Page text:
In the right place at the right time - activation chain of protein degradation deciphered
Proteins are molecular work horses in the cell that perform specific tasks, but it is essential that the timing of protein activities is exquisitely controlled. When proteins have fulfilled their tasks, degradation of these proteins will end processes that are unneeded or detrimental. To control timing, a label - called "ubiquitin" - is attached to unwanted proteins, marking the protein for degradation.
Although complex molecular machineries were known to attach ubiquitin, how these machines carry out the labeling process was unknown. Researchers at MPIB, in collaboration with the University of Nevada Las Vegas, have revealed these mechanisms and published the results in the journal Nature.
Numerous cellular processes such as immune responses or cell multiplication depend on many different proteins working in sequence. In order for the cell to function correctly, proteins must be degraded after their work is done. When disease-causing mutations block timely protein degradation, proteins could function at the wrong time, which can lead to diseases, including cancers, heart diseases and developmental disorders.
Controlling protein degradation
Cells "know" to break down proteins by marking unwanted proteins for degradation with another protein called "ubiquitin". The labelling process, known as ubiquitylation, is carried out by molecular machines, called E3 ligases. It is important that the E3 ligases themselves are switched on and off in the cells at the right place and at the right time. The "switch on" for about one third of all E3 ligases is a small protein that looks like ubiquitin but is called NEDD8.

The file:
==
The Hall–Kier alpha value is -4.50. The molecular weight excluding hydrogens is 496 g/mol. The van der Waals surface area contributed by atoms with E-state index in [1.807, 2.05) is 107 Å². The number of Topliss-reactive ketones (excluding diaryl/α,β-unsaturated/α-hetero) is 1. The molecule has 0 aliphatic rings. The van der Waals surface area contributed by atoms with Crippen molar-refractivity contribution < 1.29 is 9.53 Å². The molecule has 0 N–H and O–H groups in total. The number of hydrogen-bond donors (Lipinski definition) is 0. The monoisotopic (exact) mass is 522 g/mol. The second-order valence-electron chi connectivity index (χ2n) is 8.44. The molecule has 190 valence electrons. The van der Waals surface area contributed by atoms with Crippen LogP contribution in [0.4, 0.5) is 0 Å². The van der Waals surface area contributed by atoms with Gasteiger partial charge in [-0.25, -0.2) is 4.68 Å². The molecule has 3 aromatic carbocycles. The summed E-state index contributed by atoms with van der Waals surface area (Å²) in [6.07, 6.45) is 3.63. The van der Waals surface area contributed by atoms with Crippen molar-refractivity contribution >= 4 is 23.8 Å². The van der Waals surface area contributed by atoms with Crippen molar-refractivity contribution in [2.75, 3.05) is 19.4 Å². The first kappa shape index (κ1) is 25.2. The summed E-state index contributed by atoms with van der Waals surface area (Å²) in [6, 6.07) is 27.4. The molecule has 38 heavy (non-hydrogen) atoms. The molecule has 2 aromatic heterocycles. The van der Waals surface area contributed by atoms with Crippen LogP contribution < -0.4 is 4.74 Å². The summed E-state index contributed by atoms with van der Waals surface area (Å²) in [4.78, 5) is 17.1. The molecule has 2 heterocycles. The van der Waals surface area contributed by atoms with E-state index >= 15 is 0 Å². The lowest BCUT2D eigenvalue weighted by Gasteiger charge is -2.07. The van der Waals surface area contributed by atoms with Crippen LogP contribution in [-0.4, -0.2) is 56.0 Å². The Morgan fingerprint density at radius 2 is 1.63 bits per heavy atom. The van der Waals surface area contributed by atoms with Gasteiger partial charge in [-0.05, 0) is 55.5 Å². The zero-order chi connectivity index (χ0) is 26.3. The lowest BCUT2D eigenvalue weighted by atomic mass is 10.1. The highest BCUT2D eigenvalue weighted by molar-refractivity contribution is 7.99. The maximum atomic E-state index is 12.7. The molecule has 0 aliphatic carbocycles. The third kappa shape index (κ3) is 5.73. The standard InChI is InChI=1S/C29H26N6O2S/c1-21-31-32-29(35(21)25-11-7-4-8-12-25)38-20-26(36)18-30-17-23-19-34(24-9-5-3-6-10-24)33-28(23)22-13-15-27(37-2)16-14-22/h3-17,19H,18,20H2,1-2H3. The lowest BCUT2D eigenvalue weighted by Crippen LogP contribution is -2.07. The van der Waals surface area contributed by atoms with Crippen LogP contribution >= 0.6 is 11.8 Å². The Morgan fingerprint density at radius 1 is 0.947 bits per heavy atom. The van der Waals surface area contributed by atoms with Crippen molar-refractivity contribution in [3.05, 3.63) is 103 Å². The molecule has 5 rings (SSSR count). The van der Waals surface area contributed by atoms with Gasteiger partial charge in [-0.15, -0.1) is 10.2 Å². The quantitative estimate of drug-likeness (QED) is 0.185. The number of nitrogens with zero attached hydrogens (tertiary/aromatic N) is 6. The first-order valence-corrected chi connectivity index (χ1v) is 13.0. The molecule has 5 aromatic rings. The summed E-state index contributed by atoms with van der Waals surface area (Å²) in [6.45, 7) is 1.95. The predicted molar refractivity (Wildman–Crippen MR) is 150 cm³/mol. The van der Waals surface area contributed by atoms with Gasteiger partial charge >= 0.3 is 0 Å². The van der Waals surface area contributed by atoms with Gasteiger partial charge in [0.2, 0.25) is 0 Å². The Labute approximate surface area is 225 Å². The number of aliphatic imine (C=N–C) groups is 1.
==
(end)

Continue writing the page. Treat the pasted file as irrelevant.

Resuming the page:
NEDD8 at the control of turning off other proteins
Although the individual components of these protein degradation machineries were known, it was unclear how NEDD8 switches on the E3 ligases and enables tagging the target protein with ubiquitin. "This is especially important because there are drugs in anti-cancer clinical trials that block NEDD8, and some infectious bacteria manipulate NEDD8 to disturb cellular processes", said Brenda Schulman, head of the "Molecular Machines and Signaling" department at MPIB. Schulman and her team have now deciphered the molecular mechanisms of this ubiquitylation. "We investigated the mode of action of an E3 turned on by NEDD8. We discovered how NEDD8 induces an E3 molecular machine to bring the ubiquitin tag to its targets. This is a key to switching proteins off at the right time, when no longer needed in a cell," said Schulman.
Using chemistry and cryo-electron microscopy, the scientists have succeeded in visualizing an important E3 ligase, turned on by NEDD8 and in the process of ubiquitin tagging a target. "To do this, we took a close look at each step in the tagging process. The natural process occurs within a fraction of a second, after which the molecular tagging machine falls apart. The process of capturing this normally short-lived state was particularly difficult" explains Kheewoong Baek, lead author of the study. E3 ligase molecular machines control many cellular processes.
"The deciphered mechanism not only explains the normal process and what goes wrong in some cancers where mutations prevent the E3 machine from working, but can also serve as a guide for developing therapies to tag unwanted proteins with ubiquitin. We hope that in the long-term this could help degrade proteins that cause cancer," summarizes Schulman.